The Emperor's New Groove: The Ultimate Groove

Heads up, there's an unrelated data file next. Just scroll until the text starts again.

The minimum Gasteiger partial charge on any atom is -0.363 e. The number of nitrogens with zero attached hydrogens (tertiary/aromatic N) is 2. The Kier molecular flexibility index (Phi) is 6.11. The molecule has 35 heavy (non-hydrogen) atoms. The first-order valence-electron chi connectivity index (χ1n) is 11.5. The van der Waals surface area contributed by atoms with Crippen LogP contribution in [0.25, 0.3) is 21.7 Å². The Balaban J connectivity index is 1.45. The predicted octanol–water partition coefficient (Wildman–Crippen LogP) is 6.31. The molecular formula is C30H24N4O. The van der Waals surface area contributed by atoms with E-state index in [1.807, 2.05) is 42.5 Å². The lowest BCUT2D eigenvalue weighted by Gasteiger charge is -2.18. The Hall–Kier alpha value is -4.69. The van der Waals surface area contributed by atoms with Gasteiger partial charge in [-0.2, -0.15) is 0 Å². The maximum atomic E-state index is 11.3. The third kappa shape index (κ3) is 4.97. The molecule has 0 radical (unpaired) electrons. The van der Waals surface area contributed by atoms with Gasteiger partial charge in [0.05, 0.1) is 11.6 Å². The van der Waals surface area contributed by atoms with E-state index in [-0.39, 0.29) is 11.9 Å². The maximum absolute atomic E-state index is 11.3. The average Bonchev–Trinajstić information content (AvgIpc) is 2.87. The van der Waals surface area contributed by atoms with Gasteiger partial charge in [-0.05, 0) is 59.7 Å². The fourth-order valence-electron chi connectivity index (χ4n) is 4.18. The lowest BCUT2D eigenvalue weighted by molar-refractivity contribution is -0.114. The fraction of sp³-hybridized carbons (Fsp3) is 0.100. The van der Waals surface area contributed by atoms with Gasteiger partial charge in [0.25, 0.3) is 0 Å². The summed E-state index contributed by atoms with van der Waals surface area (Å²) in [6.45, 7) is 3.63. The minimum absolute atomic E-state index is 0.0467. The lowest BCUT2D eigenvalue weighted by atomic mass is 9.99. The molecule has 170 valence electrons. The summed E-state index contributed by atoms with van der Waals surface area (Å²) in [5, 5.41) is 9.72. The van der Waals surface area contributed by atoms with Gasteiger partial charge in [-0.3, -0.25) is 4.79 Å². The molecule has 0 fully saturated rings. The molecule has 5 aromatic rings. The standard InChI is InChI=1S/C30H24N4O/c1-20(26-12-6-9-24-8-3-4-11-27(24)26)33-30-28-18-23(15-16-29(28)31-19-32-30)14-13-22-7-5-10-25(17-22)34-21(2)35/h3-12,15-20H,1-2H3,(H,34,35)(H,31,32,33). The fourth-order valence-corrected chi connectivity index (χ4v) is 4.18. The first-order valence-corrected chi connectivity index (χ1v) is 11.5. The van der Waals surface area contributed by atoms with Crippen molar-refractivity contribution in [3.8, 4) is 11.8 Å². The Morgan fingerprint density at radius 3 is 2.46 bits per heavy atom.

With the release of 1989's The Little Mermaid, for the first time since Walt Disney's passing, Disney's animation department became not only respectable, but lucrative something confirmed by 1992's Oscar-nominated Beauty and the Beast. Since this renewed success, Disney has pumped out at least one animated film per year. However, while the animation is as good as it ever was, the stories have become plodding and formulaic usually about plucky heroes or heroines that are accompanied by sassy comic relief characters (usually animals or inanimate objects) who learn about the world and/or love, with either history or classic stories Disney-fied (read: made PC and tie-in-toy ready) for mass consumtion. Gone is the bite and joy of the Classic Disney as the New Disney animated films have become a yearly ritual. Perhaps then that's what makes 2000's The Emperor's New Groove so entertaining. Compared to Pocahontas or Tarzan, it seems like the black sheep of the family, with a few flaws but refreshingly tounge in cheek. Spoiled rotten emperor Kuzco (voiced by David Spade) is about to turn 18, and for his birthday he decides to fire longtime assistant Yzma (Eartha Kitt) and build a swimming pool where llama herder Pacha's house is, not minding for Pacha (John Goodman) or his family. Yzma plots revenge and gets her semi-trusty assistant Kronk (Patrick Warburton) to poison Kuzco's food, but Kronk unintentionally turns Kuzco into a llama and unable to kill him sticks him on Pacha's cart. Pacha then has to assist Kuzco back to his throne, and along the way tries teaching him humility. Though the plot is standard, The Emperor's New Groove has a manic energy, making this the most Looney Tune-influenced of all Disney films, with many of the Bugs Bunny-patented narrative digressions and in-cartoon conceits for bad logic. Spade has a narrow vocal range he seems limited to being sarcastic but his work here is acceptable, and Goodman is his characteristically solid self. But it is Patrick "Puddy" Warburton as the amiably befuddled Kronk who steals the show as the comic-relief assistant. Groove never settles into the right tone, and some jokes just don't work, but it has enough odd edges and surrealistic moments to make it engaging. Disney's two DVD releases are presented in a sparkling THX-approved anamorphic transfer (1.66:1) with audio in either DTS or Dolby Digital 5.1. The single-disc release includes an audio commentary featuring producer Randy Fullmer, director Mark Dindal, art director Colin Stimpson, character designer Joseph C. Moshier, head of story Stephen Anderson, supervising animator for Kuzco Nik Ranieri and Pacha's supervising animator Bruce W. Smith, a featurette entitled Sting's Making the Music, Rascal Flatts' music video for the song "Walk the Llama Llama," a The Emperor's New Groove trivia game, a behind-the-scenes featurette, and a deleted scene. The double-disc set, sold separately (as The Ultimate Groove) includes all this and a bonus disc with a Development section featuring The Development Process, The Research Trip, Story Treatment, Visual Still Frame Gallery, "Kingdom of the Sun" Concepts; a Story and Editorial section featuring The Story Process, Scene Pitches, Storyboard Pitch, Deleted and Unused Scenes; a Layouts and Backgrounds section featuring The Layout and Background Departments, Scene Planning, Storyboard to Film Comparison, Workbook Still Galleries; an Animation section featuring The Animation Process, Character Animation, Character Voices, Background to Rough Animation Comparison, Animation/Character Tests, Still Frame Galleries, Rough Animation to Clean Up Comparison, Character Model Sheets, Computer Generated Imagery Props, Animation Production Progression; a Scanning, Ink and Paint section featuring Ink and Paint/Compositing, Clean Up Animation to Ink and Paint Comparison, Color Models still gallery; a Music and Sound section featuring Creating the Music and Sound Effects, a Sting Mixing Demo; and a Publicity and Promotion section featuring trailers, teasers, TV spots and radio spots. Dual-DVD keep-case.
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